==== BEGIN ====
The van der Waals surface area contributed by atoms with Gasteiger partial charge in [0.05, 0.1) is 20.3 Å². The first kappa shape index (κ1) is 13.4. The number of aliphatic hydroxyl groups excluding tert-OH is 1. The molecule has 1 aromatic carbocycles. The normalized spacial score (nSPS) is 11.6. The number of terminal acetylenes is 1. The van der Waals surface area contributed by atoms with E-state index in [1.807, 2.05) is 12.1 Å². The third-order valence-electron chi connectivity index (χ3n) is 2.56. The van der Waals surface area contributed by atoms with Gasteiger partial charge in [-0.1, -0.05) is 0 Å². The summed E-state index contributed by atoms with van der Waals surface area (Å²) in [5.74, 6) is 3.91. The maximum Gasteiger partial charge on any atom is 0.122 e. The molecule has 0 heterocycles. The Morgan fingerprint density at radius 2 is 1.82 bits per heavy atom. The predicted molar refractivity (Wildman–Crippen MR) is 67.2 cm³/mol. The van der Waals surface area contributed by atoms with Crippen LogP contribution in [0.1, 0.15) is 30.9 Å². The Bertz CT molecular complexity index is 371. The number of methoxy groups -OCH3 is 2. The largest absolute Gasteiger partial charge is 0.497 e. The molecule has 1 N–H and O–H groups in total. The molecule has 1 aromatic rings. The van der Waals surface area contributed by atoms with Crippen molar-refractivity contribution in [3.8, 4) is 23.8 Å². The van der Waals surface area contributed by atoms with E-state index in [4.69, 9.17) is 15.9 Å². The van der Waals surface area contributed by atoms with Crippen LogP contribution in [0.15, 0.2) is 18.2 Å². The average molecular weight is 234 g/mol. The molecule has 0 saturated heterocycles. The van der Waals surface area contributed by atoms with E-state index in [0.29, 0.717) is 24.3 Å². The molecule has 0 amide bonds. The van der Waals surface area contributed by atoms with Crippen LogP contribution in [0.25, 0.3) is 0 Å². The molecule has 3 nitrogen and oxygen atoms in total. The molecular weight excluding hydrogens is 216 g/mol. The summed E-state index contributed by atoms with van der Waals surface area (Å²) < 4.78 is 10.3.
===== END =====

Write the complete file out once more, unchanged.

The van der Waals surface area contributed by atoms with Gasteiger partial charge in [0.05, 0.1) is 20.3 Å². The first kappa shape index (κ1) is 13.4. The number of aliphatic hydroxyl groups excluding tert-OH is 1. The molecule has 1 aromatic carbocycles. The normalized spacial score (nSPS) is 11.6. The number of terminal acetylenes is 1. The van der Waals surface area contributed by atoms with E-state index in [1.807, 2.05) is 12.1 Å². The third-order valence-electron chi connectivity index (χ3n) is 2.56. The van der Waals surface area contributed by atoms with Gasteiger partial charge in [-0.1, -0.05) is 0 Å². The summed E-state index contributed by atoms with van der Waals surface area (Å²) in [5.74, 6) is 3.91. The maximum Gasteiger partial charge on any atom is 0.122 e. The molecule has 0 heterocycles. The Morgan fingerprint density at radius 2 is 1.82 bits per heavy atom. The predicted molar refractivity (Wildman–Crippen MR) is 67.2 cm³/mol. The van der Waals surface area contributed by atoms with Crippen LogP contribution in [0.1, 0.15) is 30.9 Å². The Bertz CT molecular complexity index is 371. The number of methoxy groups -OCH3 is 2. The largest absolute Gasteiger partial charge is 0.497 e. The molecule has 1 N–H and O–H groups in total. The molecule has 1 aromatic rings. The van der Waals surface area contributed by atoms with Crippen molar-refractivity contribution in [3.8, 4) is 23.8 Å². The van der Waals surface area contributed by atoms with E-state index in [4.69, 9.17) is 15.9 Å². The van der Waals surface area contributed by atoms with Crippen LogP contribution in [0.15, 0.2) is 18.2 Å². The average molecular weight is 234 g/mol. The molecule has 0 saturated heterocycles. The van der Waals surface area contributed by atoms with E-state index in [0.29, 0.717) is 24.3 Å². The molecule has 0 amide bonds. The van der Waals surface area contributed by atoms with Crippen LogP contribution in [0.25, 0.3) is 0 Å². The molecule has 3 nitrogen and oxygen atoms in total. The molecular weight excluding hydrogens is 216 g/mol. The summed E-state index contributed by atoms with van der Waals surface area (Å²) < 4.78 is 10.3.